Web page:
With that, he tarnished the history and image of the entire Public Ministry, but this one was also unable to react, not even in the face of the risk of becoming his boss's accomplice in the crime of prevarication that he committed. And an unfortunate preliminary decision by a minister of the Supreme Court in one of the processes being processed therein – a decision still to be validated by the plenary of the Court – guaranteed the functional independence of the Attorney General, as if it were not limited, at least by ethics. In turn, the Senate itself did not react accordingly, given the total disrespect for it with the shelving of its report. And he did nothing, despite being authorized by the Constitution to prosecute and remove the Attorney General.

Then, another proposal emerged in civil society: to pressure the Senate to fulfill its obligation to remove this Attorney General. But at this point, the silence of the Senate is also at risk of becoming “naturalized” (can we say that its members do not represent us either?), although the moral stature of the Attorney General – as low as that of the president, but both already “ naturalized” – is becoming known even outside the country.

Thus, among the powers of the Republic, the only one that still seems to refuse to self-destruct – if it succeeds in not validating the injunction that protected those who protect the president – ​​is the Federal Supreme Court. But his slowness to act is accepted by all, as is that of the entire judicial system. What gets worse with the entry into the Court of new justices viscerally linked to the president, who already use internal rules to immobilize it even more, when it comes to questioning the head of the nation. And while society in general does not dare to pressure it, nothing emerges within it that effectively confronts the real disaster that Brazil is experiencing, not even in the discussions in the rooms of its beautiful glass palace, built when barbarism was more distant. We can only hope that this palace does not collapse, if the President of the Republic, who often attacks its members even with words inappropriate to the decorum of his office, decides to repeat on September 7th the threats to the Federal Supreme Court that he already made on that date in the last year.

Meanwhile, from within society, many other resistance actions emerged – so many were the “herds” that the government tried to pass, continually surprising us. The problem is that each action was closed in its particular objectives, without being articulated. And many asked people to participate only through a “yes” of support, on the cell phone. We discussed all this very little among ourselves, isolated as we were because of the pandemic, despite the new possibilities created for distance intercommunication. For their part, the media, including the alternative ones, distracted us with analyzes by journalists and specialists of what was happening and with speeches by political leaders. And after the need for information and guidance on the pandemic was exhausted, they began to compete with each other in presenting information and interviews with personalities, taking up time that we could at least use for reflection.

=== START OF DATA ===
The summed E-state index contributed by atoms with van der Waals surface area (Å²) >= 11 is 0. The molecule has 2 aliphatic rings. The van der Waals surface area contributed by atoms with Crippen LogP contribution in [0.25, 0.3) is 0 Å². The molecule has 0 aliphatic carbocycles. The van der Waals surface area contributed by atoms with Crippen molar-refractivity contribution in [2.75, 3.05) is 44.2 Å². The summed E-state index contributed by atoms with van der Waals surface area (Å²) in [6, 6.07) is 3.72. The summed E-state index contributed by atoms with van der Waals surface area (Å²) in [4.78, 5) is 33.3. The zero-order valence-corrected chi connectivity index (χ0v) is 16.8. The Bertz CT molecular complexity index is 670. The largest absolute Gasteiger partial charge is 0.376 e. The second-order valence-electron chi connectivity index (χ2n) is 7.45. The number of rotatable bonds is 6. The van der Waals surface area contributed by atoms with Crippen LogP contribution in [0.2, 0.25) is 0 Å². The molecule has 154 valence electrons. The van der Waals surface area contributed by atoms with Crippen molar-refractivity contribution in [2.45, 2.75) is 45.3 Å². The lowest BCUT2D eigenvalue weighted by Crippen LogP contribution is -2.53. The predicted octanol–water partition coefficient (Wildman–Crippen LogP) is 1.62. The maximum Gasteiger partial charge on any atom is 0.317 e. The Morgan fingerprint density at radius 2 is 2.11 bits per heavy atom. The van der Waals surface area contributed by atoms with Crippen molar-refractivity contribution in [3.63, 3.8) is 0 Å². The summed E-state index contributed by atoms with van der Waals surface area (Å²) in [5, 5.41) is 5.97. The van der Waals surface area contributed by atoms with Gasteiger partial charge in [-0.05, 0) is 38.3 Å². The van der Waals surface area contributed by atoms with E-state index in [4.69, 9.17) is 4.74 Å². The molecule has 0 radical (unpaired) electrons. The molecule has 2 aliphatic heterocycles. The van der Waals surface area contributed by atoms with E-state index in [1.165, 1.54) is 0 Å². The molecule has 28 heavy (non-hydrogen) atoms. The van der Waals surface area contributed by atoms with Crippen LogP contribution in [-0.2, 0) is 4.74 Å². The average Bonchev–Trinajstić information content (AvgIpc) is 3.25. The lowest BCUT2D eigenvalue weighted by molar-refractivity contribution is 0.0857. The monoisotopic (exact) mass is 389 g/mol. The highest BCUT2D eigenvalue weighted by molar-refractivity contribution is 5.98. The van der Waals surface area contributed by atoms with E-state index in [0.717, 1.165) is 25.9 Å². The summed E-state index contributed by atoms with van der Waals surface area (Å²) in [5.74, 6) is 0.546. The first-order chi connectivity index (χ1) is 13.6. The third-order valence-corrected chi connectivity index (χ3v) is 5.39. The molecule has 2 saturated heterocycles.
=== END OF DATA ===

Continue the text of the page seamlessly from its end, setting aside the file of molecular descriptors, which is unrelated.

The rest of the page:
More recently, the spectacle to entertain us has become that of politicians' cleverness and alliances to win the next elections. But little is said, in the declarations of candidates and in their programs, of what they will do to secure the most urgent civilizing pact in Brazil today, so that we do not experience the chaos of anomie: that criminals, from those who ordered the crimes to their executioners, do not remain unpunished.

In the midst of all this, we are outraged and moved – throughout Brazil and abroad – by the brutal murder of yet another FUNAI agent and an English journalist, by the predators of the Amazon that the President of the Republic protects and encourages. Bruno Pereira, the Funai agent, with deep knowledge of the region and persistent in his mission to defend the indigenous people, was brave enough to disturb the gangs that killed him and, barbarously, dismembered him and the journalist. Beloved by his work colleagues and by the indigenous people, whose languages ​​he spoke, he was only “disliked”, as the president dared to say, by the president himself and his supporters in his aim of destruction. Dom Philips, the journalist, experienced and serene in his love for the Amazon, did with determination what all his well-intentioned colleagues wished they could do: inform his readers of what really goes on behind the criminal silences that protect those who take benefit from the destruction of nature and the extermination of indigenous peoples.

May the cruelty of the murder of these new martyrs of the Amazon increase the intensity of our indignation – and the strength of our action – to the extent required by the gravity of what we are experiencing in Brazil today.

*Chico Whitaker is an architect and social activist. He was councilor in São Paulo. He is currently a consultant to the Brazilian Commission for Justice and Peace.